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DENVER — The Colorado Senate finance committee voted in favor early Thursday morning on a bill that aims at increasing vaccination rates in Colorado.

The 4-3 vote happened after several hours of testimony at the Colorado State Capitol.

HB19-1312 would create a standardized exemption form and require parents to make an in-person visit to their local health department to get a signature on a waiver form.

The bill is being heard during the final days of the state Legislature as the U.S. experiences has its largest measles outbreak since 2000.

Supporters hope to make it easier to get a vaccine than to get an exemption.

“Colorado ranks last when it comes to immunization rates for kindergarten-age children, and the current nationwide measles outbreak underscores the urgency of passing this legislation now, “ said Sen. Julie Gonzales, D-Denver. “We must act to keep our children and schools safe.”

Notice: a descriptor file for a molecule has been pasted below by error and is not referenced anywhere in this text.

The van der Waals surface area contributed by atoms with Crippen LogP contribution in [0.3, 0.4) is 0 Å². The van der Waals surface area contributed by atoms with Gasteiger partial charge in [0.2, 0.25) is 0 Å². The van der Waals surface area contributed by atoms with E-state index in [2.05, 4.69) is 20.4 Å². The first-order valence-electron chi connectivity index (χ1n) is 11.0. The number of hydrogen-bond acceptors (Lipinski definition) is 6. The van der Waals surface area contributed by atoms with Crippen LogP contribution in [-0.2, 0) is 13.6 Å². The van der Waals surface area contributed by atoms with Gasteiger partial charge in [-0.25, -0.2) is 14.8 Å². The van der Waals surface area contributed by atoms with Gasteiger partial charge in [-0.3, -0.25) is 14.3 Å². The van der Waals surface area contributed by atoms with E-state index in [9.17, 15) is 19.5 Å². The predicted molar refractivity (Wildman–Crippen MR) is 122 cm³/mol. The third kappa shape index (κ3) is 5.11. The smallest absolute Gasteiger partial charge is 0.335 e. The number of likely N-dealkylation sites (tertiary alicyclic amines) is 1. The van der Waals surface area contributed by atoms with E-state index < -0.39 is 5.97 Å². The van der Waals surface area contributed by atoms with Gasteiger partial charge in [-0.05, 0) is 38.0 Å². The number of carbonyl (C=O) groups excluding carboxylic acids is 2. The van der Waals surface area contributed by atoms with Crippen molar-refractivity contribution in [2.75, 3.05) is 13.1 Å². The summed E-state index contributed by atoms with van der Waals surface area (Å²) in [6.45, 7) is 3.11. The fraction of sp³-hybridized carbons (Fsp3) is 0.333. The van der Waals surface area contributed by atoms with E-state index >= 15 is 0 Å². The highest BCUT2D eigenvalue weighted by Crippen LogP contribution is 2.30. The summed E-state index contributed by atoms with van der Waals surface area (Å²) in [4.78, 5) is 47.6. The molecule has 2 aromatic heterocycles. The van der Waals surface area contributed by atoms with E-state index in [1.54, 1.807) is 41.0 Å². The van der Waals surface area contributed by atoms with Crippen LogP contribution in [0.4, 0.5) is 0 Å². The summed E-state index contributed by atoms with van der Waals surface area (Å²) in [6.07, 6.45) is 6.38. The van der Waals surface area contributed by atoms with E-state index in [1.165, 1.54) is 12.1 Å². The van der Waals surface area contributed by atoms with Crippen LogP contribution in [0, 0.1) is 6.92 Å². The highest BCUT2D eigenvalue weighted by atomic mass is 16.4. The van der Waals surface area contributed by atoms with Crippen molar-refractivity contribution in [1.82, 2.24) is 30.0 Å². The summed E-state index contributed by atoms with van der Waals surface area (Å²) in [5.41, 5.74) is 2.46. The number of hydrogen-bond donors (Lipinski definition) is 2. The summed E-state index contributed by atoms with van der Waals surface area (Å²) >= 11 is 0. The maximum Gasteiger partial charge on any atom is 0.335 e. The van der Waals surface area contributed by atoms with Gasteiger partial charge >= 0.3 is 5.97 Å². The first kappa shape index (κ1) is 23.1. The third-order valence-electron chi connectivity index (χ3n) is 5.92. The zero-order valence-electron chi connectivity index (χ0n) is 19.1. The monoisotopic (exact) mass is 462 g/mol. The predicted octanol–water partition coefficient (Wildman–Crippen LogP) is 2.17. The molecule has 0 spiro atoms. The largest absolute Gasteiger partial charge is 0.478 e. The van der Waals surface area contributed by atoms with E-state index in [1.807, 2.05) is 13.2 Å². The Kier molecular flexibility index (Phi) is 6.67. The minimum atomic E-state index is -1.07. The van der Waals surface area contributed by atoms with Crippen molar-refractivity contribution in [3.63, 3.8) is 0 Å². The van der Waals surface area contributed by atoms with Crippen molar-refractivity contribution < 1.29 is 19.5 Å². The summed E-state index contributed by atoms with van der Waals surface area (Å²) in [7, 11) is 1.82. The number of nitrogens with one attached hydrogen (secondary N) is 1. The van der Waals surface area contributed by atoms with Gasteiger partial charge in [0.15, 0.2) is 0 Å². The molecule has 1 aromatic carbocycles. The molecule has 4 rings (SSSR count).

But about 530 people signed up to speak about the bill at the capital on Wednesday. Most are against it.

They’re upset the committee limited the hearing to four hours and were concerned their voices may not be heard.

“This is a very undemocratic process… not giving people a chance to express their concerns about something that’s going to affect their lives and their children,” said Dr. Micheal Gaeta, who opposes the bill.

But other doctors are in favor of it.

“The time to act is now,” Dr. Jessica Cataldi told FOX31. “And I think that there’s been plenty of time for the legislators to read about it and hear from constituents. I trust that legislators will make that a fair process.”

The bill will now go to the full Senate for a vote.

However, the fate of the bill is still up in the air especially since Colorado Public Radio reported last week that Colorado Gov. Jared Polis has spoken publicly against the bill.